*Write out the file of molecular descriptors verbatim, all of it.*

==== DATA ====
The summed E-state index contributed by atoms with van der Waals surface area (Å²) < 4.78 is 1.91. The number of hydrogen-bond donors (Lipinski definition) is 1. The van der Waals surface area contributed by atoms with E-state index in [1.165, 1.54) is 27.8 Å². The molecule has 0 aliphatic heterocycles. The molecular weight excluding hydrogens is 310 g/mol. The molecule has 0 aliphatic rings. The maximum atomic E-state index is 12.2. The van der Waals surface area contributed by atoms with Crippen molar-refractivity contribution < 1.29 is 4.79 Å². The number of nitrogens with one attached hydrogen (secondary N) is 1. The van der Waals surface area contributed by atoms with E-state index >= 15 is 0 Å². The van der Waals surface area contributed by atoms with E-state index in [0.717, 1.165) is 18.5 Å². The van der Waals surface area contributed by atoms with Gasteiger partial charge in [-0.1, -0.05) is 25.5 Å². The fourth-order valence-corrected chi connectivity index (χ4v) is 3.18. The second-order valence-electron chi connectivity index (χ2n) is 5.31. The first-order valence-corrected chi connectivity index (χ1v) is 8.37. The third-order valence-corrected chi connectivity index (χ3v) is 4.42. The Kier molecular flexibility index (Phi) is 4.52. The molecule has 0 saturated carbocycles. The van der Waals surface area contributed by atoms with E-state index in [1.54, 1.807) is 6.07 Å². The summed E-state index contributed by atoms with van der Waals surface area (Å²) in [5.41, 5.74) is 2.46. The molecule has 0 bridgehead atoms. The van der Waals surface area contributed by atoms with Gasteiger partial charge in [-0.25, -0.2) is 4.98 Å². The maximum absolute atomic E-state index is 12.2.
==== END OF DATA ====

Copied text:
The summed E-state index contributed by atoms with van der Waals surface area (Å²) < 4.78 is 1.91. The number of hydrogen-bond donors (Lipinski definition) is 1. The van der Waals surface area contributed by atoms with E-state index in [1.165, 1.54) is 27.8 Å². The molecule has 0 aliphatic heterocycles. The molecular weight excluding hydrogens is 310 g/mol. The molecule has 0 aliphatic rings. The maximum atomic E-state index is 12.2. The van der Waals surface area contributed by atoms with Crippen molar-refractivity contribution < 1.29 is 4.79 Å². The number of nitrogens with one attached hydrogen (secondary N) is 1. The van der Waals surface area contributed by atoms with E-state index >= 15 is 0 Å². The van der Waals surface area contributed by atoms with E-state index in [0.717, 1.165) is 18.5 Å². The van der Waals surface area contributed by atoms with Gasteiger partial charge in [-0.1, -0.05) is 25.5 Å². The fourth-order valence-corrected chi connectivity index (χ4v) is 3.18. The second-order valence-electron chi connectivity index (χ2n) is 5.31. The first-order valence-corrected chi connectivity index (χ1v) is 8.37. The third-order valence-corrected chi connectivity index (χ3v) is 4.42. The Kier molecular flexibility index (Phi) is 4.52. The molecule has 0 saturated carbocycles. The van der Waals surface area contributed by atoms with E-state index in [1.54, 1.807) is 6.07 Å². The summed E-state index contributed by atoms with van der Waals surface area (Å²) in [5.41, 5.74) is 2.46. The molecule has 0 bridgehead atoms. The van der Waals surface area contributed by atoms with Gasteiger partial charge in [-0.25, -0.2) is 4.98 Å². The maximum absolute atomic E-state index is 12.2.